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Maybe it’s the water

The first time I submitted an article to Works in Progress, I was nervous. I had no idea who the editors were, or what the process for reviewing submissions was. Much to my surprise, a very friendly and encouraging person—Sylvia Smith—reached back to me. It turned out that, in contrast to what I was imagining, Works in Progress ran on a shoestring. A shoestring and at least a hundred hours per month of unpaid labor from the managing editor, plus the contributions of writers, artists, poets, photographers, tech savvy students, advertisers, proofreaders, distributors and many many others.

Works in Progress was produced during its first years by an open collective of activist members of the Olympia and Evergreen community. Here are some, pictured clockwise from left: Tom Freeman, Pat Tassoni, Al Zimmerman, Lori Freeman, Barb Belleteire, Chris Russo, Dave Campbell, Sylvia Smith, Matt Love, Kelsie Love, Evelyn Montague, Martin Gaillard. In the center: Pat Holm and Teresa Jennings.

Rooted in Jesse Jackson’s Rainbow Coalition

As Dave Jette reminded readers in 2020, Works in Progress, or WIP, was founded by members of the Thurston County Rainbow Coalition in 1990 as their free monthly newspaper. The Thurston County coalition, like other Rainbow Coalitions around the country, sprang up after Jesse Jackson’s 1988 presidential campaign. Jackson lost to Michael Dukakis in the Democratic primary, but elements of his platform energized the social and political activists who started the paper:

  • creating a Works Progress Administration-style program to rebuild America’s infrastructure and provide jobs to all Americans,
  • reprioritizing the War on Drugs to focus less on mandatory minimum sentences for drug users (which he viewed as racially biased) and more on harsh punishments for  money-laundering bankers and others part of the “supply” end of “supply and demand”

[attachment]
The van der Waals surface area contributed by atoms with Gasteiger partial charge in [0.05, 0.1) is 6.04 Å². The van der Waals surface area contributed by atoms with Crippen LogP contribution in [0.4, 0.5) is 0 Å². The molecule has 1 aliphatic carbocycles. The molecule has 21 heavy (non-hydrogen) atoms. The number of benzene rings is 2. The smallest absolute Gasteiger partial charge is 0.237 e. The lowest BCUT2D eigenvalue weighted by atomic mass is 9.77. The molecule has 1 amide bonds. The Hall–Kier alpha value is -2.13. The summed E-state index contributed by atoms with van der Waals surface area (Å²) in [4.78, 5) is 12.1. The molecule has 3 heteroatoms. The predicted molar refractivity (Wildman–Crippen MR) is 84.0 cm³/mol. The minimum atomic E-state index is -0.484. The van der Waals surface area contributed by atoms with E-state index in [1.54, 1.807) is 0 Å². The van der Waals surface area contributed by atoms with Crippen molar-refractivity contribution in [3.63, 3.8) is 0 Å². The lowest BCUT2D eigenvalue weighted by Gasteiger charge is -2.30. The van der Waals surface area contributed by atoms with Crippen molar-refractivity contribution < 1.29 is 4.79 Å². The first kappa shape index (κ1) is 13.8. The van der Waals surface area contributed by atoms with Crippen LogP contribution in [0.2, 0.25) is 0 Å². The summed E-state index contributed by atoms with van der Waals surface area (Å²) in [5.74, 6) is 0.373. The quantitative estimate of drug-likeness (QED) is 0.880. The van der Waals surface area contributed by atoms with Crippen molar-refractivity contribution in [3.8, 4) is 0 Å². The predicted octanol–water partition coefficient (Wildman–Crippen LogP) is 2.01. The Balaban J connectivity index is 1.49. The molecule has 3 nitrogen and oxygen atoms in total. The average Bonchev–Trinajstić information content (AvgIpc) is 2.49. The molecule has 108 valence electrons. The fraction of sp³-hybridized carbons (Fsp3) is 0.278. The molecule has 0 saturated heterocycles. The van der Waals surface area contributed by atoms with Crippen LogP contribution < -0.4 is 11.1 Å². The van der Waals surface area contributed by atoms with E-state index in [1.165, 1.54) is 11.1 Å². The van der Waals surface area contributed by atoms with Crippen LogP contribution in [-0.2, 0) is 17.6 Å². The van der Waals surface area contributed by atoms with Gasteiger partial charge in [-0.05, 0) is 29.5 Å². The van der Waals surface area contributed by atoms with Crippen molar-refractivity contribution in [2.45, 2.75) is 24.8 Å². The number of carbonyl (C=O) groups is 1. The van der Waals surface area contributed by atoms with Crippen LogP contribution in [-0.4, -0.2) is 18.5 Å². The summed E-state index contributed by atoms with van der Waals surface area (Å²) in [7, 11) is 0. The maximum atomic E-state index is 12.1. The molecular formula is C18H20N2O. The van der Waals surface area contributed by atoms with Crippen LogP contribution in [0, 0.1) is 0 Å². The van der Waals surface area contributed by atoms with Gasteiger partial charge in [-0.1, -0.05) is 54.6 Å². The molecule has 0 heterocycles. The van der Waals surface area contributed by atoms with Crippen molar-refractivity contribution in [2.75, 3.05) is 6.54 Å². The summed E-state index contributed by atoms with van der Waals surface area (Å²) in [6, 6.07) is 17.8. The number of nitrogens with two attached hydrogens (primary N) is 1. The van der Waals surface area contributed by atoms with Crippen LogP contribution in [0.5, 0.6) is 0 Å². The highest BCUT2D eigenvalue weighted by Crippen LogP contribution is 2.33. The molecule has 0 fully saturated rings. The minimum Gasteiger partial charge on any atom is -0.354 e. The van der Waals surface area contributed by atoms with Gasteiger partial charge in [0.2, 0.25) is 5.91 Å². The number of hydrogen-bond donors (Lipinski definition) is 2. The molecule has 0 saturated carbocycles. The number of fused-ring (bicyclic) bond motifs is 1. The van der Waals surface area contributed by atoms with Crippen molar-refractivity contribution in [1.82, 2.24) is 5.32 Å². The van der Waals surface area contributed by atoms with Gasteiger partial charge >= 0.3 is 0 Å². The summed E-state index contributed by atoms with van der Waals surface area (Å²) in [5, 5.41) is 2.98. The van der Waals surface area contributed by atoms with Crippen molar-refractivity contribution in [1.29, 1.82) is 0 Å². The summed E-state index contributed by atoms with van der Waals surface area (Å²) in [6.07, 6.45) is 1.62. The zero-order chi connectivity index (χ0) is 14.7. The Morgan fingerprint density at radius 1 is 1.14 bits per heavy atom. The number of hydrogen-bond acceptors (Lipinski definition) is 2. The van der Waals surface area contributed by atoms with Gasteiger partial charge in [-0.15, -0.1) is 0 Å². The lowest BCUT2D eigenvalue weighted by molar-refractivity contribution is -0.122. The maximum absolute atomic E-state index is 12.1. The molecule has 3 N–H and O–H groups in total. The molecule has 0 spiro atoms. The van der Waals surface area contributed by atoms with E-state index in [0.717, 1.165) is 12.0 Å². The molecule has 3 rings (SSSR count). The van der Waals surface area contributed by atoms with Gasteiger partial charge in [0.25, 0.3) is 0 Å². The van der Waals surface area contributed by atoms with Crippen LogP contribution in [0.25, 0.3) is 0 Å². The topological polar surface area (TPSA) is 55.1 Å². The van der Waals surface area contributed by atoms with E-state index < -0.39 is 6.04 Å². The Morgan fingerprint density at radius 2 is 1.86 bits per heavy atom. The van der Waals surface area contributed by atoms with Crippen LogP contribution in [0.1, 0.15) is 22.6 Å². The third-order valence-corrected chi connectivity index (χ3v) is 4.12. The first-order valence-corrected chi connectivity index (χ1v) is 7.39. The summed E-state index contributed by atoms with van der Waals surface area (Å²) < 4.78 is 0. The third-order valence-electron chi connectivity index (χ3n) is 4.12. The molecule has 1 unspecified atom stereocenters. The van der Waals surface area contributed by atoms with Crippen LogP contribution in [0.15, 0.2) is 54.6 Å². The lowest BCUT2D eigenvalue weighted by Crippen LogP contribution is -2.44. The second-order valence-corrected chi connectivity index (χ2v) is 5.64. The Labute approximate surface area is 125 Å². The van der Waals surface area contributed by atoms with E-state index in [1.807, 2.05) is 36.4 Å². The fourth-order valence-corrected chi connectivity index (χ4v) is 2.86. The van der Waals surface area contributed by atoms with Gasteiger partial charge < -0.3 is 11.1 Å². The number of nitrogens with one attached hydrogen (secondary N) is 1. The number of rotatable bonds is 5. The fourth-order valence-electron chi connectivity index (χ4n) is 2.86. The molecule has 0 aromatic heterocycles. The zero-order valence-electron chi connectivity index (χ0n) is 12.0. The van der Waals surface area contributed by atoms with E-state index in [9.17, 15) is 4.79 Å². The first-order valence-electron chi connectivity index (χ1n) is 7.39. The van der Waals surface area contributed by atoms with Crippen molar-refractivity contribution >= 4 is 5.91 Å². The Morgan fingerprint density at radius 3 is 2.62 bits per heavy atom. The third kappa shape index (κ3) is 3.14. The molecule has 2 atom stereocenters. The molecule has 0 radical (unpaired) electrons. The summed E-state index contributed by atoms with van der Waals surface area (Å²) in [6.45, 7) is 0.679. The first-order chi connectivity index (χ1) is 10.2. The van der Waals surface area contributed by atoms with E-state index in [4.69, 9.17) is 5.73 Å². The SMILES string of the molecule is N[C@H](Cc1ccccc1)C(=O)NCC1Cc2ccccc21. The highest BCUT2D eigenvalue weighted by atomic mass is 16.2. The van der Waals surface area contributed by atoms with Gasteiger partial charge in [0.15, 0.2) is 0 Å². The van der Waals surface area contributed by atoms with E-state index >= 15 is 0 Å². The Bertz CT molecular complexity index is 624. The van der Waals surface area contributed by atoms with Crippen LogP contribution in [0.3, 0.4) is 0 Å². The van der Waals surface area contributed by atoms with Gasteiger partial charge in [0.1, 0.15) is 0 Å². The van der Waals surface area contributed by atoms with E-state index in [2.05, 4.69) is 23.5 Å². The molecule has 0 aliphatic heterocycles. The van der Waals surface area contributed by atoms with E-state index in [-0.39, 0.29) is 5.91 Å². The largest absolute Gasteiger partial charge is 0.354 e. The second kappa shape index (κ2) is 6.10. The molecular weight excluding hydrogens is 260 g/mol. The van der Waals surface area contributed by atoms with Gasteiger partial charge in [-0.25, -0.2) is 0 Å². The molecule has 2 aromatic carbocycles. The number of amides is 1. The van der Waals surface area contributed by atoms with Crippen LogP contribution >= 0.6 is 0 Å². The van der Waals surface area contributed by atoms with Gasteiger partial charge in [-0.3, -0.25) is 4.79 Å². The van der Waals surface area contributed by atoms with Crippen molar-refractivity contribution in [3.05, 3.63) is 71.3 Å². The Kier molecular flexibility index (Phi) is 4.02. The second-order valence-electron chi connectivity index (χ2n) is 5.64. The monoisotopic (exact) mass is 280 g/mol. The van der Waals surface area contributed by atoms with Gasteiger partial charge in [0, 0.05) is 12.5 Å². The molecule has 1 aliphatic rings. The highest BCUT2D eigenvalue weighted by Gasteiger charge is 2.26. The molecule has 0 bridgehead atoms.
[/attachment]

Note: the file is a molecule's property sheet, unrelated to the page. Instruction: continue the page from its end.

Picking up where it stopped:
• reversing Reaganomics-inspired tax cuts for the richest ten percent of Americans and using the money to finance social welfare programs
  • cutting the budget of the Department of Defense by as much as fifteen percent over the course of a Jackson administration
  • declaring Apartheid-era South Africa to be a rogue nation
  • instituting a nuclear freeze and beginning disarmament negotiations with the Soviet Union
  • giving reparations to descendants of black slaves
  • supporting family farmers by reviving many of Roosevelt’s New Deal–era farm programs
  • creating a single-payer system of universal health care
  • ratifying the Equal Rights Amendment
  • increasing federal funding for public education serving children and providing free community college to all
  • stricter enforcement of the Voting Rights Act and
  • supporting formation of a Palestinian state.

Rainbow Coalitions elsewhere ended or morphed into other organizations. Here in Thurston County a unique paper continued to appear monthly with reports and reflections on many of the issues outlined in the platform. This clear mission likely helps to explain WIP’s success, along with our location in the state capital, on the doorstep of an experimental liberal arts college.

As the capital, Olympia has drawn or motivated people who are engaged in politics—whether as advocates, trouble makers, policy makers, activists, politicians or professional staff.

As for Evergreen, how many people who wrote, edited, distributed, cartooned, proofed, picked up papers at the printer, sold ads, took out ads, assisted with layout, etc. attended Evergreen or its Labor Education and Research Center? Or worked at Evergreen or lived with or worked with or loved someone who attended or worked there?

Maybe these things explain the continued contributions of talented, socially conscious and politically committed volunteers who produced and distributed a free paper filled with potent content relevant to this community for more than 30 years.

Or maybe it was the water.

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